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Wednesday, September 25th, 2019
Centre de Recherche - Orsay - Amphithéâtre du Bâtiment 111

Targeting Cancer's metabolic vulnerabilities

Much have changed over the past decade in the way we perceive metabolism in cancer research and cancer clinical management. Several routes have led to this conceptual transformation, including technological achievements, genetic observations, diagnostic tools and pharmacological approaches. These have already instigated the development of novel therapies for cancer patients. ​


​Cancer's metabolic vulnerabilities can be originated from the intrinsic metabolic demands associated with uncontrolled proliferation or from the metabolically hostile microenvironment to which tumors need to adapt. Furthermore, genetic alterations in metabolic genes that are linked to cancer initiation and progression can also provoke metabolic liabilities. Of these, ​the loss of succinate dehydrogenase (SDH) or fumarate hydratase (FH) in some tumors can indeed render cancer cells heavily reliant on metabolic adaptations for survival. SDH and FH are tricarboxylic acid (TCA) cycle enzymes while SDH is also part of the respiratory chain. Despite their key housekeeping activities, the genetic loss of FH or of any of the SDH subunits is associated with tumorigenicity. SDH or FH inactivation leads to the accumulation of succinate and fumarate, respectively. Consequently, these metabolites mediate a signaling cascade which causes the activation of hypoxia-inducible factors and the inhibition of histone and DNA demethylases, establishing pseudohypoxic and hypermethylation phenotypes. However, not much is known about the metabolic mechanisms which enable the survival and proliferation of these TCA cycle-defective cells. Overcoming the loss of SDH and FH requires a significant metabolic rewiring as backup mechanisms for the dysfunctional TCA cycle and oxidative phosphorylation. Identifying such adaptations would reveal effective and specific vulnerabilities of these metabolically atypical neoplasms which can serve as potential molecular targets for therapeutic intervention.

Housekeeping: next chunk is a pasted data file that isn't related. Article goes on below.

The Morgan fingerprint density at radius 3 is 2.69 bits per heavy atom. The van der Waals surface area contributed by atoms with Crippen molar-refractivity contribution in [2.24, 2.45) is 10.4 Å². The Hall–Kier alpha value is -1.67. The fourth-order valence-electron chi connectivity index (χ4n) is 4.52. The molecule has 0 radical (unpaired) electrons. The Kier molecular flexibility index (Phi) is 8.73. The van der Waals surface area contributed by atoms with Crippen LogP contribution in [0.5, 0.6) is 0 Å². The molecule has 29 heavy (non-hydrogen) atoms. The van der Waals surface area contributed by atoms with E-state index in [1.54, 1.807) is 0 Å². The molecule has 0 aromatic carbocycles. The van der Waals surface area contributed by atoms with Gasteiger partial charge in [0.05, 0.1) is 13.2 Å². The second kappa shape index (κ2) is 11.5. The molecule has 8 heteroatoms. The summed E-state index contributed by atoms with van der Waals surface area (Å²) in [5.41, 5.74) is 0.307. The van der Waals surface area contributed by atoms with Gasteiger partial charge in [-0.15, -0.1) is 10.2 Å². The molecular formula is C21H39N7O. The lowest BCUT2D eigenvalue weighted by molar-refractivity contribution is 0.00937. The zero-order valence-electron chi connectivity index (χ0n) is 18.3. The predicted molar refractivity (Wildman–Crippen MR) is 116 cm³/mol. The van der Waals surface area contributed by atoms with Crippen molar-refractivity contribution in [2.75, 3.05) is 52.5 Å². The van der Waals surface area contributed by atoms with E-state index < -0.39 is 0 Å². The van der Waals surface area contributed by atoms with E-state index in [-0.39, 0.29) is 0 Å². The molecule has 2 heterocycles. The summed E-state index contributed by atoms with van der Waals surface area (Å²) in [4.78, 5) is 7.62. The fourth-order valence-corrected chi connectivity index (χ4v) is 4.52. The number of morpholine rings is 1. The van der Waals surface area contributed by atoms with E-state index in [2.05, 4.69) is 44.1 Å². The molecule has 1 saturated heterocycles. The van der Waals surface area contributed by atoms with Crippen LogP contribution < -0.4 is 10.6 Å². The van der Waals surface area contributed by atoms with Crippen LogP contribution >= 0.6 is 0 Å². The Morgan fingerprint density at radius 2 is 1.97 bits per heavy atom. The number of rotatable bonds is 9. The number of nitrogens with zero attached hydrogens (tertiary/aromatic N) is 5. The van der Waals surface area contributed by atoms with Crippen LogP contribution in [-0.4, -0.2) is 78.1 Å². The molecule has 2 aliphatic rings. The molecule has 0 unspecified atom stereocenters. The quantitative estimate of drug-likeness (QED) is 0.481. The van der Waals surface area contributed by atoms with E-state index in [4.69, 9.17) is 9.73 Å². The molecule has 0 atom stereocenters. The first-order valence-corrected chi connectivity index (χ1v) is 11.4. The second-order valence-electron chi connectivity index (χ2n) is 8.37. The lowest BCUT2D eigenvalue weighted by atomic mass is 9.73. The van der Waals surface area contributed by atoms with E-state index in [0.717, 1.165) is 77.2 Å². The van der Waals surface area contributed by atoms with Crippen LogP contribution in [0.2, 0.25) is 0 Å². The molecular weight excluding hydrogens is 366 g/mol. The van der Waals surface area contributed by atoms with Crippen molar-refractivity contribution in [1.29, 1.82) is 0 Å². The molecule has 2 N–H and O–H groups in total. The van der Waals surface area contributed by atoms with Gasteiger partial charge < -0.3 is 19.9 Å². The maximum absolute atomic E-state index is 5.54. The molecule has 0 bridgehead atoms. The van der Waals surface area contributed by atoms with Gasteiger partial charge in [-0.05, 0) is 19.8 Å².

Event poster


Eyal Gottlieb

The Ruth and Bruce Rappaport Faculty of Medicine, Technion - Israel Institute of Technology, Haifa, Israel

Invited by

Lionel Larue
Domain 1 - UMR 3347 / U1021 - Normal and pathological signaling

Institut Curie


Lionel Larue

Institut Curie

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